The old Bath Houses on Jacob Wells Road in Bristol are an imposing sight, and hide within their walls (and beneath their floors!) a wealth of history, secrets and transformations from its eclectic history of use.
We spent the day there with writer Bea Roberts, musician/performer George Williams, director Nik Partridge and performer Lucy Tuck to explore its potential for short performances.
The day began with a half-hour exploration and shared reflections on our initial impressions of the space, touring one another in pairs to the hidden corners that intrigued us the most.
You can hear full (5-minute) discussions between director Rachel Aspinwall and writer Bea Roberts about their spaces by clicking here, and another between director Nik Partridge and musician/performer George Williams by clicking here.
Bea and Rachel reported back on:
Rachel explores the cavern of scaffold created in the old swimming pool recess (above)
Bea takes a lens to highlight what’s shown and hidden in the space (above)
Nik Partridge and George Williams shared their reflections upon:
The descent into the boiler room… or the steps down into a place of dark worship…
Lucy Tuck and David Lane connected their spaces through:
Dance floor meets swimming pool meets artist workspace meets cathedral…
We then each took part in the Tool Kit #1 exercise from The Engine House Viewing Chamber, sharing an overall picture of our individual creative processes from first ideas to first drafts.
Bea Roberts’ record of process (above)
George Williams’ record of process (above)
Lucy Tuck’s record of process (above)
We went on to ‘borrow’ one another’s process tools to liberate ourselves from our usual approaches to working – attempting to create a short performance piece in our chosen space over an hour.
George Williams created the role of a caretaker devil, tempting us down into the depths for an exploration of his home, gently coaxing us into a trap we weren’t expecting… if you click on the image below you can view a short clip of his performance.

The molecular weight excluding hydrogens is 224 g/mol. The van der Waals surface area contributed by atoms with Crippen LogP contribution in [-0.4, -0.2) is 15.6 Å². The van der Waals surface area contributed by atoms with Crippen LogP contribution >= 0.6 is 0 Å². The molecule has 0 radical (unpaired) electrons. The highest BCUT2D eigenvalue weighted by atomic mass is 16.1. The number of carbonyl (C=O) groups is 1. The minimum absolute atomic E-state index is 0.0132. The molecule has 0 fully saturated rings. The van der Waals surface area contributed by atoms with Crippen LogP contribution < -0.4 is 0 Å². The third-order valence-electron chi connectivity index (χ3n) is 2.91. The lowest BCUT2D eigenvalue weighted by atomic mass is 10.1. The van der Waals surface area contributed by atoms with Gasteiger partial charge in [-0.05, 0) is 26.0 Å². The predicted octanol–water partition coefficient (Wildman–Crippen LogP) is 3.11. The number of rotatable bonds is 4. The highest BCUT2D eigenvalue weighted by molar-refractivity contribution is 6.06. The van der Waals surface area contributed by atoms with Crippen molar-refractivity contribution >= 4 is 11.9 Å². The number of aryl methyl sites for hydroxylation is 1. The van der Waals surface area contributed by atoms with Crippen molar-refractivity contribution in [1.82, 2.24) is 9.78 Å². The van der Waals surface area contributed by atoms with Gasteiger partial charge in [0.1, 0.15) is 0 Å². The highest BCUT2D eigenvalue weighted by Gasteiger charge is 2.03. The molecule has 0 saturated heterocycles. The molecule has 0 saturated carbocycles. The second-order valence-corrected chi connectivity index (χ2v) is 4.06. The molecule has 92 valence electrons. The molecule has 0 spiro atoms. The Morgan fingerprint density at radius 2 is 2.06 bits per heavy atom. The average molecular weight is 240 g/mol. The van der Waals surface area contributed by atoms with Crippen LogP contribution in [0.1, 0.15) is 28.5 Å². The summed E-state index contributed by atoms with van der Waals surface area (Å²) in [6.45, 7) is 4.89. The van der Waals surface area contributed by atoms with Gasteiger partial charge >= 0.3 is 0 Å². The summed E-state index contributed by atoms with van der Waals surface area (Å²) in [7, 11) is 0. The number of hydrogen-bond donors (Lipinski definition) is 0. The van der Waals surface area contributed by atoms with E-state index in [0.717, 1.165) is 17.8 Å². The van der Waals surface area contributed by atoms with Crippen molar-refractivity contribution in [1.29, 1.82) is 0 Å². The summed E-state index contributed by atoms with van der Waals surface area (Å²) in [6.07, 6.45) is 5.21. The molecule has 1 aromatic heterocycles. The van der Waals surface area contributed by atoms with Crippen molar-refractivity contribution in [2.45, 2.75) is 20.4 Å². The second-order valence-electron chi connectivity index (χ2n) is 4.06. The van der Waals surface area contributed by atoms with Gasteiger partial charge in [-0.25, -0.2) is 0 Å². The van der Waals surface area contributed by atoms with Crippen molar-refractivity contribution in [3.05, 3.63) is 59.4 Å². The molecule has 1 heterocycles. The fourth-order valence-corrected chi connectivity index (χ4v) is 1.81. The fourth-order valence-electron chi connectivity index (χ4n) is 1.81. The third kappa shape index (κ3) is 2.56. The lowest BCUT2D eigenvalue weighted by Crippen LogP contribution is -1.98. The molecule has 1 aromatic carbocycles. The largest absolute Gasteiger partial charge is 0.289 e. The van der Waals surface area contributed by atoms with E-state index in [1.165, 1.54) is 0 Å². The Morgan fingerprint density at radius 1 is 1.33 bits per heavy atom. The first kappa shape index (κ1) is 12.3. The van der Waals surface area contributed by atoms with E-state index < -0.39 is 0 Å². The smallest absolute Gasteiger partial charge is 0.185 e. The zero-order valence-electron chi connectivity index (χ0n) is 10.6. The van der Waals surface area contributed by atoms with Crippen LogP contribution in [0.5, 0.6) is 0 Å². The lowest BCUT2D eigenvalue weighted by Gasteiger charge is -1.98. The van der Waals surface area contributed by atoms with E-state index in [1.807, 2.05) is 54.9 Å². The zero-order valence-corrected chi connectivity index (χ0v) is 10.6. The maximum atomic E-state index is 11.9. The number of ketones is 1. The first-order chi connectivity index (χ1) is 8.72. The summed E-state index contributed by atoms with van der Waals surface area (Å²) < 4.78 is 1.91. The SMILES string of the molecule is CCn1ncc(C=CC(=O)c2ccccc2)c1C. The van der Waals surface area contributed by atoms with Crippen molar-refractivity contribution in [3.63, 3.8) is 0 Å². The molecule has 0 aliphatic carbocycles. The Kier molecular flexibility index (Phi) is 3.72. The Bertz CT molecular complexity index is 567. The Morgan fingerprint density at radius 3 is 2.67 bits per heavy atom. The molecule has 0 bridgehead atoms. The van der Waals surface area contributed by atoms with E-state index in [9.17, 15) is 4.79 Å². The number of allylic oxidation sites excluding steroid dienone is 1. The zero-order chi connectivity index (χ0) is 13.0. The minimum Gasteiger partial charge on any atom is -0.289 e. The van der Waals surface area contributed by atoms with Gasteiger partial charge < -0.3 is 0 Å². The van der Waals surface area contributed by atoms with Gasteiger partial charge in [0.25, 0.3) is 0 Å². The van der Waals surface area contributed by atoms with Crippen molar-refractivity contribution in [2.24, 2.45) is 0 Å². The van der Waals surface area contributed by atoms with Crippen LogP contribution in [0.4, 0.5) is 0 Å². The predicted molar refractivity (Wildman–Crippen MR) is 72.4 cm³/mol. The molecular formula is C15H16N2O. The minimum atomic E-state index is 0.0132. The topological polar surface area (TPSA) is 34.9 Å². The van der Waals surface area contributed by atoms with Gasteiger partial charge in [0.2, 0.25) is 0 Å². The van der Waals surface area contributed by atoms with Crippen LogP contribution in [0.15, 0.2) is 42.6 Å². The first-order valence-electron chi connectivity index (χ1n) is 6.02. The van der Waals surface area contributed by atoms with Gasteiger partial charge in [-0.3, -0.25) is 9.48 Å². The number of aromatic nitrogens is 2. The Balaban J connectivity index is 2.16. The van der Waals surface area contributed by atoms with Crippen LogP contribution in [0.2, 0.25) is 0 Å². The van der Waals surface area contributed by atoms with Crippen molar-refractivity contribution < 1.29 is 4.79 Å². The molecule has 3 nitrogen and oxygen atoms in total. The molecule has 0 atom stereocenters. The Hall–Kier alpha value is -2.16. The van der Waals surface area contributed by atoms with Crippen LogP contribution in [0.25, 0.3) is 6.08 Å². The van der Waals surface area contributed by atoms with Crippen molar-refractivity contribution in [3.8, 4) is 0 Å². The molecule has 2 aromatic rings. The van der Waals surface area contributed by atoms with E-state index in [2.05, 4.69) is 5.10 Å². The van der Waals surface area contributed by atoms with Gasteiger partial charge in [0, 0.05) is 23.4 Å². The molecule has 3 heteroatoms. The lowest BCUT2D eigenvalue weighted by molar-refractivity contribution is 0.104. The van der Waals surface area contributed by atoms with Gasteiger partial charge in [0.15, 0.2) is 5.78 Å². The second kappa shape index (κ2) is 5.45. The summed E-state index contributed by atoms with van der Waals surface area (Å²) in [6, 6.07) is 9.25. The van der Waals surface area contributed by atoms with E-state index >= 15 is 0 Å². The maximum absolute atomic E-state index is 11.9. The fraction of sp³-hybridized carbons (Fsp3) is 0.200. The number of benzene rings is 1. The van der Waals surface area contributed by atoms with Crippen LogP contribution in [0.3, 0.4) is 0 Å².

David Lane explored the strange abandoned school cloakroom next to another caretaker’s office, installing fragments of text in the space and then asking one of the performers to relay a stream-of-consciousness dreaming technique borrowed from Bea and George’s processes to see what sort of story might emerge. You can hear the full audio story (only a few minutes!) by clicking on the image below.
Nik Partridge created a beautifully layered piece of writing honouring the story of a man who died in the pool – a single historic death forgotten by the public, but now theatrically re-imagined for a small congregation of onlookers beginning on the pool’s old surface level (involving all of us participating in some ‘dry swimming’ on the dance floor) before descending into the depths of space beneath water level for a poetic and quiet conclusion.
Nik performs a eulogy for the forgotten, within the void where the old pool’s water would have been
The benefit of using one another’s processes was felt by all of us: freeing us from the pressure of conforming to our own expectations of how we ‘should’ work are or used to working, and plunging into the unknown.
At the end of the day we were all surprised with our creative choices, exercising muscles we wouldn’t otherwise have put to the test and taking bold steps in creating work in a quick but supported way. We all learned a little bit about how to expand and challenge our processes, and how being invited to work outside our comfort zones could give us a more robust artistic process that would feed back into our other projects.
Bea Roberts, Writer:
‘I borrowed from George the idea of generating material freely without worrying about where it might fit into an overall idea and I borrowed from Lucy the idea of long uninterrupted improvisation. So, bearing that in mind, I sat and wrote freely for several minutes. Then I came up with the idea of using only found text from my space so I quickly switched to doing that and ran with it without analysing it. Generally I plan, analyse and structure my ideas very thoroughly before I begin writing so this was a totally opposite approach.
I found that I actually really enjoyed writing without already knowing what something was, where it was going or what it would mean to an audience. Taking this approach meant I concentrated much more on the texture and the rhythm of the words themselves rather than their direct meaning. I got into a space in which I was just working creatively without concerning myself over the end product.
The piece I created was far more abstract and experience based then anything I would usually write. I think the approach of writing this freely and instinctively, with a greater focus on the sound of dialogue, was great to play around with and is definitely something I’d look at incorporating into my practice when I’m in the early stages of developing work.’
If you’re interested in taking part in future Melting Pots just get in touch via the Contacts page.